My ten most favourite composers

I’ve often thought about this particular question, and usually give up because it’s not a very easy one to answer! Well, lately I’ve given it some more thought, and if I don’t at least get it written down, then I’ll have no way of seeing how my interests change over time.

Just about any list of favourite composers will have to feature Mozart, Beethoven and others, but that doesn’t mean that I should omit them because they are essential. Even though these two characters ought to appear in any self-respecting aficionado’s “top ten”, I reckon that it’s the other composers one chooses to include in such a list that says the most about their musical tastes. So here goes…

  1. Ludwig van Beethoven
  2. Wolfgang Amadeus Mozart
  3. Johann Sebastian Bach
  4. Georg Friedrich Handel
  5. Pyotr Ilyich Tchaikovsky
  6. Jean Sibelius
  7. Gustav Mahler
  8. Sergei Rachmaninov
  9. Johannes Brahms
  10. Antonio Vivaldi

After the first five, the ordering becomes academic, and not being able to include more is almost criminal, but my list of runners up would include: Falla, Vaughan Williams, Grieg, Haydn, Khachaturian, Ravel, Rimsky-Korsakov and Richard Strauss. Who knows, perhaps when I next review this list, I may elevate some of the runners up and demote one or two of the top ten (which all depends upon who I might have recently played to death :-)

Edit on 9/Aug/2015:

After a decade’s worth of thorough consideration I’d have to revise the list thusly:

  1. Johann Sebastian Bach
  2. Joseph Haydn
  3. Georg Friedrich Handel
  4. Wolfgang Amadeus Mozart
  5. Ludwig van Beethoven
  6. Pyotr Ilyich Tchaikovsky
  7. Jean Sibelius
  8. Gustav Mahler
  9. Sergei Rachmaninov
  10. Johannes Brahms

Sorry, Vivaldi, but you had to go in order to make way for a dreadful omission: Haydn!

8 thoughts on “My ten most favourite composers

  1. Ten years on I’d have to say that I agree with Ron Gouder. I hardly ever listen to Beethoven nowadays and I tend to listen to Bach at least 50% of the time. I recently bought about 70 CDs of Bach’s choral music performed by the Bach Collegium of Japan under the direction of Masaaki Suzuki, and they are absolutely superb in every way! The Matthew Passion, Magnificat, and quite a few of the Cantatas are my daily staples with decent headphones on at work so that I can concentrate and be productive. I’d be lost without Bach to listen to.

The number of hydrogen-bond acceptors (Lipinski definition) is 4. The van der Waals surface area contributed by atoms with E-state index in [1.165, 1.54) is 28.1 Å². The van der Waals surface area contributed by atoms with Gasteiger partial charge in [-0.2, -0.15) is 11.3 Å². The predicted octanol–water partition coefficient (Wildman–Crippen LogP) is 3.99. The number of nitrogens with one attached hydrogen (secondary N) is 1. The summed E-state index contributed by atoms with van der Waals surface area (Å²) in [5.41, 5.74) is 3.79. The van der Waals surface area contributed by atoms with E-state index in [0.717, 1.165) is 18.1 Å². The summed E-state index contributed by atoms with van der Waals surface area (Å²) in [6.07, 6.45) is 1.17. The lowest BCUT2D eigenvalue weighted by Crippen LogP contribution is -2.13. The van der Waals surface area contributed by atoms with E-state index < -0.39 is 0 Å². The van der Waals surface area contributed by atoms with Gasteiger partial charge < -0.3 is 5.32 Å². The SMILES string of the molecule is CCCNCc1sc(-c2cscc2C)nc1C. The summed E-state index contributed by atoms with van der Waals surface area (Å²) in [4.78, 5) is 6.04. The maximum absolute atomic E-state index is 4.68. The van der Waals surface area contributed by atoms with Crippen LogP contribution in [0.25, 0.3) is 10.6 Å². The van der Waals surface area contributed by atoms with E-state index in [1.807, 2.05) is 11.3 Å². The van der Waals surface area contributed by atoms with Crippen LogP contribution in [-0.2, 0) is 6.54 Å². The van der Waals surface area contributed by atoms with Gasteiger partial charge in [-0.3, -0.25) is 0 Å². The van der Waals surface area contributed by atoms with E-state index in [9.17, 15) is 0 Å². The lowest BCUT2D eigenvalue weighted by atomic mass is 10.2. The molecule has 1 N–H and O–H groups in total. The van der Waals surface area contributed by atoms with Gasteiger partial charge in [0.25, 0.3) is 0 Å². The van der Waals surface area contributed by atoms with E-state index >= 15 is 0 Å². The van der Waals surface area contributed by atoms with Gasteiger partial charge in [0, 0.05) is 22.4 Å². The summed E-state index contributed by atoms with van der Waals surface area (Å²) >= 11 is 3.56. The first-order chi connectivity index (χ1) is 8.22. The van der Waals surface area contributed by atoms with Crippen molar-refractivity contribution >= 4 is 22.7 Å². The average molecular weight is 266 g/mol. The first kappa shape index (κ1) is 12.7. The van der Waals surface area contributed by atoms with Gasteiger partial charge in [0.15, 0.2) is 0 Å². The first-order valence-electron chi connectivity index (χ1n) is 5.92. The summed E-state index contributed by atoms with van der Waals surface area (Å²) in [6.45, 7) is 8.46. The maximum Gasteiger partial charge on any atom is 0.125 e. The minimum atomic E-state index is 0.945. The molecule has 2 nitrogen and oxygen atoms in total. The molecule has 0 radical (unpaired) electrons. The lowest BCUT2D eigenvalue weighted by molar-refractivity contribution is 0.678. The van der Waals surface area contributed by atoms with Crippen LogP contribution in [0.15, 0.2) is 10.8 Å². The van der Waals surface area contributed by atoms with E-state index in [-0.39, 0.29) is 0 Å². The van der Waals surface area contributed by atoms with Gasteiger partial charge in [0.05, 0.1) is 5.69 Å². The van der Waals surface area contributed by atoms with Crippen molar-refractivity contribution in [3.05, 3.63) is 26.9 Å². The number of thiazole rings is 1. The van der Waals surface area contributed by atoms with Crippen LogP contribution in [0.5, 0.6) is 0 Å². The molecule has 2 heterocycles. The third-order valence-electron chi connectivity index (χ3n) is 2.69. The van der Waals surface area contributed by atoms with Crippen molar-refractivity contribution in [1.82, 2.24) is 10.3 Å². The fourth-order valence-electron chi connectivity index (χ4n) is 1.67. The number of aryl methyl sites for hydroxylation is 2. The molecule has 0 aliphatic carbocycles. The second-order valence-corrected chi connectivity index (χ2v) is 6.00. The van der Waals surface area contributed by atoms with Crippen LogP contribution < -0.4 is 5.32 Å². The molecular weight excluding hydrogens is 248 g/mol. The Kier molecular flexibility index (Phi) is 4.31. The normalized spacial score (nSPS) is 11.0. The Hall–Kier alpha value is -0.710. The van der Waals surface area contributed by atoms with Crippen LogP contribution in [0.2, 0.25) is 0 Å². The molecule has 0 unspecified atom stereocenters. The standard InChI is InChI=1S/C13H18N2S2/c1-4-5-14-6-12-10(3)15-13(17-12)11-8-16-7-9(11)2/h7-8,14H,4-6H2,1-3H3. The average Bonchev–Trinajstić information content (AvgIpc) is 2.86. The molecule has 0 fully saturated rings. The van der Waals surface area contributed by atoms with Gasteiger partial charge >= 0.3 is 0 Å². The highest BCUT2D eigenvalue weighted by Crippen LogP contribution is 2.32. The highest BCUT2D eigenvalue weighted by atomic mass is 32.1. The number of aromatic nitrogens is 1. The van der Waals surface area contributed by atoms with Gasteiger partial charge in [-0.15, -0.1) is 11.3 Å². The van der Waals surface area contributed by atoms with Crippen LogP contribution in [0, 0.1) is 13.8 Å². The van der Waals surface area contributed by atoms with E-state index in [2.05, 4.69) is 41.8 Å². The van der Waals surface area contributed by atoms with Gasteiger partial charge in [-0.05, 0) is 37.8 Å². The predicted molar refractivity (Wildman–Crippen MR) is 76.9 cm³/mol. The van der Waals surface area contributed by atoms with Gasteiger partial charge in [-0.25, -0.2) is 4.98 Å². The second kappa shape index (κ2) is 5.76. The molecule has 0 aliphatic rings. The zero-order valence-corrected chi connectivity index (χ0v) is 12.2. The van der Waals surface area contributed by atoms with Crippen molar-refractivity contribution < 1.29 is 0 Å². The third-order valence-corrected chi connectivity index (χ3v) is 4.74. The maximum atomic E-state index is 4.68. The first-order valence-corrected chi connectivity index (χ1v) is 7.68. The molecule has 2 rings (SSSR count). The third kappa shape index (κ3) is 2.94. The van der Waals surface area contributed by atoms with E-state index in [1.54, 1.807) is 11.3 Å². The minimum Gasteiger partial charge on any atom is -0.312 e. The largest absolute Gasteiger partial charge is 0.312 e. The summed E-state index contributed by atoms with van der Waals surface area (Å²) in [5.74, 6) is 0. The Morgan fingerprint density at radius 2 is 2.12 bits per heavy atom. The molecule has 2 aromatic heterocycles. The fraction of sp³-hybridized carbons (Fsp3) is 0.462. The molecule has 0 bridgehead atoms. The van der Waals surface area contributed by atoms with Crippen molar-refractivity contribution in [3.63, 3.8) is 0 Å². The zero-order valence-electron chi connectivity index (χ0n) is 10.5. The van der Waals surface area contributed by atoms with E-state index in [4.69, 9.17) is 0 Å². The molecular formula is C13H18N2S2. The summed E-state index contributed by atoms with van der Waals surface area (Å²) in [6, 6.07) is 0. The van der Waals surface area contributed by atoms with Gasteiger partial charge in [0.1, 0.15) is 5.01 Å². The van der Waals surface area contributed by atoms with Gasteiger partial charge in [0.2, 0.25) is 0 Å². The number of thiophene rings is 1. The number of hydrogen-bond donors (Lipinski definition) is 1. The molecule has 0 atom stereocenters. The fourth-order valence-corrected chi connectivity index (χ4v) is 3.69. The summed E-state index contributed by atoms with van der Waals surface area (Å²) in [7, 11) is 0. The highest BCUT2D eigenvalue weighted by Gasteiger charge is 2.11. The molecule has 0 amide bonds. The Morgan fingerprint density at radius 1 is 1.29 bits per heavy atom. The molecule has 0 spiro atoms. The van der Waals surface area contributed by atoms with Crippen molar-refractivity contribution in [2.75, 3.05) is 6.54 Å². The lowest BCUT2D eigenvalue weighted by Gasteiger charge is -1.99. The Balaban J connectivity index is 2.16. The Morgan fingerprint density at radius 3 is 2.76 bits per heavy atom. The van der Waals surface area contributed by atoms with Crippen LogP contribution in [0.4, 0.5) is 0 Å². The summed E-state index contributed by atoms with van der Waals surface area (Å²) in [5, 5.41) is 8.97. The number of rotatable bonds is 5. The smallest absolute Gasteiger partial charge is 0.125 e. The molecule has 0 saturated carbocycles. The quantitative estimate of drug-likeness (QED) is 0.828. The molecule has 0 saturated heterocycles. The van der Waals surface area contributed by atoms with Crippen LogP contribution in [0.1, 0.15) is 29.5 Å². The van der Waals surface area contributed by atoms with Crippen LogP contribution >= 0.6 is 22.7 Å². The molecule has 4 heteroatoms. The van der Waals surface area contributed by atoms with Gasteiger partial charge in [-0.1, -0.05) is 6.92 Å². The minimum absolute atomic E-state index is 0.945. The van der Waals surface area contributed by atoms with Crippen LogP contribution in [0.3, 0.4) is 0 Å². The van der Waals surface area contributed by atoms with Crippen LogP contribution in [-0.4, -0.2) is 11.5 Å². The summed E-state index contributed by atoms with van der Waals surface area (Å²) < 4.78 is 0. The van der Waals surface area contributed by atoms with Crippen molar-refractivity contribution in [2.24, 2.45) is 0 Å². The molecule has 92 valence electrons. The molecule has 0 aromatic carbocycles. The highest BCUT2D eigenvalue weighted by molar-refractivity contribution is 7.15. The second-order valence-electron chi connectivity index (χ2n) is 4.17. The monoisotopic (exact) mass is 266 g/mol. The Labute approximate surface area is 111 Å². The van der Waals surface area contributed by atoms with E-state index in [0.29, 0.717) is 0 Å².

2. I’m with you 100%……from 1 to 4…then it just gets weird. I’m back on board by number ten though! (Never was a romantic, I suppose).

  3. I have just made an alteration to my list. Unfortunately, I have had to exclude Vaughan Williams in favour of Brahms, who has not only replaced one of England’s finest orchestrators, but has taken Vivaldi’s ninth place. Leaving Brahms out of my top ten has been eating away at me for some time, so I’m glad to have finally put things right.

    As for Ron’s statement that “JS Bach is the father of the lot”, what can I say? He probably does belong at number one, but I suppose I just like Beethoven more. Herr Bach should be glad that he’s on the podium and not gazing up in awe at my top ten such as the likes of the now demoted Vaughan Williams (such a shame I’ve had to limit myself to only ten!)

  4. I have just now moved Mozart to second and Beethoven to first, at the risk of provoking much debate with an old friend who, no doubt, would have liked the ordering of the first two just the way they were. Whilst I do like Mozart’s music very much, Beethoven’s is much more evocative. I would put forward any one of Beethoven’s symphonies or piano concertos as the pinnacle of all music any day!

  5. I am impressed with your selection there Marc! Maybe we should review our lists in a year’s time and see if anything has changed! Let’s hope our lists never see the dreaded Cage!

Leave a Reply

Your email address will not be published. Required fields are marked *